Last night Mr Ball, who describes himself as an ‘investigative private prosecutor’, stood by his Netflix claims. When told that Netflix had denied having any involvement or interest in his project, he said: ‘Whoever has told you that is wrong.’

The history graduate was born Joshua Ball in Norwich, the son of an English teacher, but changed his name by deed poll to Marcus. A failed entrepreneur, he has a string of wound-up businesses to his name. Four years ago he raised £500,000 in donations for a private prosecution against Mr Johnson. Described as vexatious and politically motivated, it failed, reportedly leaving him facing financial ruin.

It also turned out that not all the money he received in donations went on the prosecution. He spent £333 on self-defence lessons, £210 on cupcakes for his staff and £1,250 on a deposit for a flat he never moved into. In all, £53,000 made its way into his own pocket, including, £12,065 on accommodation.

Submarine and WildBear Entertainment did not respond to requests for comment.

Marcus Ball’s oily pitch couldn’t persuade me – and I’m amazed Gary Lineker and Kate Adie fell for it, writes GUY ADAMS 


Why did Gary Lineker agree to be interviewed by Marcus Ball? Why did his BBC colleague Kate Adie and veteran MPs Dawn Butler and Chris Bryant co-operate with the film-maker, too?

I can offer some insight.

In May, the anti-Boris Johnson conspiracy theorist made a concerted effort to convince me, also, to take part in his nasty little film.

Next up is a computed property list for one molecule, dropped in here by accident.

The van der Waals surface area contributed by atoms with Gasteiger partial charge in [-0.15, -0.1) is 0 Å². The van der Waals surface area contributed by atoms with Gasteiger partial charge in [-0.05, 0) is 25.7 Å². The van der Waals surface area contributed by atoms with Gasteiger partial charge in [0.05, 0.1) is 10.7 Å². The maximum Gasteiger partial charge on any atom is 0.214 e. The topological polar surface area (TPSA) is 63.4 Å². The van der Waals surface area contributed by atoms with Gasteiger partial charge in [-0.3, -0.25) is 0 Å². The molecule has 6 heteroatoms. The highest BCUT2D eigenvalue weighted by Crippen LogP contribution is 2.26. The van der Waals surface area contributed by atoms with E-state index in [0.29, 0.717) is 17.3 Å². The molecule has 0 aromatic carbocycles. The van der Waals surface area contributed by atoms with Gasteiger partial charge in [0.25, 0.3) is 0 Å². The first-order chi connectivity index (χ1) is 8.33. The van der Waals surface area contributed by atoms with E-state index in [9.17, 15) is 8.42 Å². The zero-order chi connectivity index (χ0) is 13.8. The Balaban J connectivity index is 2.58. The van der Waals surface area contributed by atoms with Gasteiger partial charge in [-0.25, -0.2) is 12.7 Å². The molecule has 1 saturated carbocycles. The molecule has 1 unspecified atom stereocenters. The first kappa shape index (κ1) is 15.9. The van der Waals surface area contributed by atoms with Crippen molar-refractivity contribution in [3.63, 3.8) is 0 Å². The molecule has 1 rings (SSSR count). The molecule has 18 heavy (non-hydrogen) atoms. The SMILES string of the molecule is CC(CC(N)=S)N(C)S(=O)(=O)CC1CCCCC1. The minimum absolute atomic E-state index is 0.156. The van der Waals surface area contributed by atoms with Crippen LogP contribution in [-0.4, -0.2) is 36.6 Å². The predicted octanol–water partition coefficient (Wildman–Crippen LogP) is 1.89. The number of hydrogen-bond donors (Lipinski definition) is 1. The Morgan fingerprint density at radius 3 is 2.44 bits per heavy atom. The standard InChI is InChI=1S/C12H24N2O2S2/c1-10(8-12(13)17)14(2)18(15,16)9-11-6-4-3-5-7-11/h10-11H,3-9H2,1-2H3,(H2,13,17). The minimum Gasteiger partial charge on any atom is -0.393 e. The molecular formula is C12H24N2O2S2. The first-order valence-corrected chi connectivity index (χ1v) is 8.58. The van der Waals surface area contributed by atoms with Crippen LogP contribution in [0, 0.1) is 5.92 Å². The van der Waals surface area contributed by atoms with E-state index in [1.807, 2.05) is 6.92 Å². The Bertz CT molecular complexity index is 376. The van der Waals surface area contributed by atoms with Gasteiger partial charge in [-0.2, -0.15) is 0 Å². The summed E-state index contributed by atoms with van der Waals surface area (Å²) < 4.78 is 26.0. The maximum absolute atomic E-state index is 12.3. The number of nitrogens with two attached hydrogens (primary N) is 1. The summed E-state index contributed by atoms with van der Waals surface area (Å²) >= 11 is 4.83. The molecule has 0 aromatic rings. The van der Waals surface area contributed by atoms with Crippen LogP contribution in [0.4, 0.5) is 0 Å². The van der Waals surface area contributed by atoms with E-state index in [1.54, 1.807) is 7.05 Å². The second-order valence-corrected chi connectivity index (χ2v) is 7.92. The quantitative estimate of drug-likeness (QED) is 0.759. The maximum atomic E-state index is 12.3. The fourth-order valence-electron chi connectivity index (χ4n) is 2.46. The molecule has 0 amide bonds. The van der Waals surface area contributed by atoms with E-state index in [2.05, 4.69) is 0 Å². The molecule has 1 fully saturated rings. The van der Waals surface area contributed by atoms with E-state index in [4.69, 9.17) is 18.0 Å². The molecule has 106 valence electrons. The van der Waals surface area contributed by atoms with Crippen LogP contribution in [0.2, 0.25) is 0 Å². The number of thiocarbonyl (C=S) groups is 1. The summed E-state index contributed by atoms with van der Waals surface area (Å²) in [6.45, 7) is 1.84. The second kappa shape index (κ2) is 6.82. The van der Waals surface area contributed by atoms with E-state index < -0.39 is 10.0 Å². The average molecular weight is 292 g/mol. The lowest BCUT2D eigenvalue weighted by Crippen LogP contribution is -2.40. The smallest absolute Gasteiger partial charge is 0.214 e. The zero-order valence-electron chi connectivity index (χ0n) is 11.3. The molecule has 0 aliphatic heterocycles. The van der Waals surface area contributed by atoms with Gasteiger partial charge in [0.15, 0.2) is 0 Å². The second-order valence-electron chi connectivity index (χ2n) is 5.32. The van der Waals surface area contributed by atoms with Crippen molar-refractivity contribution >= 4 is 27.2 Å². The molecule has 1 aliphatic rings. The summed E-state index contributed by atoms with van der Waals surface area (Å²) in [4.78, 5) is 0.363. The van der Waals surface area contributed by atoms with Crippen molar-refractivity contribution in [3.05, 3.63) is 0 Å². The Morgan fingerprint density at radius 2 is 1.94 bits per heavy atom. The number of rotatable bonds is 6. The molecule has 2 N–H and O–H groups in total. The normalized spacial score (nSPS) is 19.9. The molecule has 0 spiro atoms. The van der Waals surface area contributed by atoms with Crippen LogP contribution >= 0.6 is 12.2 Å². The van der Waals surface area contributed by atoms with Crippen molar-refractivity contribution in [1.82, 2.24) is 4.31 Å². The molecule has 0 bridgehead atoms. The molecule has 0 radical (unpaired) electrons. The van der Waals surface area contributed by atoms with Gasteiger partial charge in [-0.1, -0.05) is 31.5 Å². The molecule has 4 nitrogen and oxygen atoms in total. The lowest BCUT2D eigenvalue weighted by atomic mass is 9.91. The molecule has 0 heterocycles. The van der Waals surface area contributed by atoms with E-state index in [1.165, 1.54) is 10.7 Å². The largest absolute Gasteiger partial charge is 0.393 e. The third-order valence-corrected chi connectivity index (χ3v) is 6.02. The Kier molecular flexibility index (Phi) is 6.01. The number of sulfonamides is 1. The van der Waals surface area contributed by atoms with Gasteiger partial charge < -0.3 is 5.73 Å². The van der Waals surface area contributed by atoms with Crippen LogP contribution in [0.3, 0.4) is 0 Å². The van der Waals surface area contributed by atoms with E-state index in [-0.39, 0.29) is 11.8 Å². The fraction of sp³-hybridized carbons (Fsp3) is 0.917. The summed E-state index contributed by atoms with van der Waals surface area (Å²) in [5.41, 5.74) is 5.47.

He first made a somewhat oily pitch via Twitter, saying he was producing a documentary ‘about lying in politics around the world and the damage it causes to society’.

Ball explained that he wanted ‘a journalist with a different view to my own’. My contribution, I was told, would provide valuable counterbalance.

 Gary Lineker attendING day six of the Wimbledon Tennis Championships at All England Lawn Tennis and Croquet Club on July 08, 2023

Television reporter and combat-zone veteran, Katie Adie

‘Kate Adie, Jennifer Nadel [a BBC journalist turned Green Party activist], Chris Bryant MP, Gary Lineker etc have already been interviewed,’ he wrote.

Ball further claimed that ‘Netflix had asked to see’ the documentary.

I politely declined the invitation. However, Ball wasn’t taking no for an answer.

READ MORE: Gary Lineker duped over ‘vile’ film’s lies about Boris’ Covid: BBC star forced to distance himself from documentary after we expose its smear that PM was never close to death 

‘We’ll light and mic you up so well, you’ll look and sound great,’ he responded. He also offered to pay me £350.

When I again demurred, Ball asked: ‘What would make it worth it for you?’

By this point, his tone was ringing alarm bells. Why was Ball so keen for my participation? Four years ago, I’d written an article in the Daily Mail about his crowd-funded attempt to prosecute Boris Johnson over claims that he lied during the 2016 referendum campaign by saying the UK gave the European Union £350 million a week.

It was headlined ‘Remain obsessive battling to sink Bojo’.

I wrote that Ball was a Walter Mitty character who had changed his name via deed poll and set up several companies (some since dissolved) making various questionable claims on their websites.

In other words, not someone I would be happy to help with a documentary about lying.

In any case, I am fully aware of the pitfalls of pre-recorded broadcast interviews when many minutes of conversation can be reduced to a misleading soundbite.

In this case, my fears were justified – a project pitched as a documentary about ‘lying in politics’ appears to have been turned into a mendacious hit-job seeking to peddle the grotesque untruth that the then Prime Minister had lied about nearly dying from Covid.

Everyone who chose to appear in this film will be tarnished by association.

I’m glad to have avoided such a fate – but amazed that broadcasters of the standing of Gary Lineker and Kate Adie, not to mention two veteran Labour MPs, agreed to participate.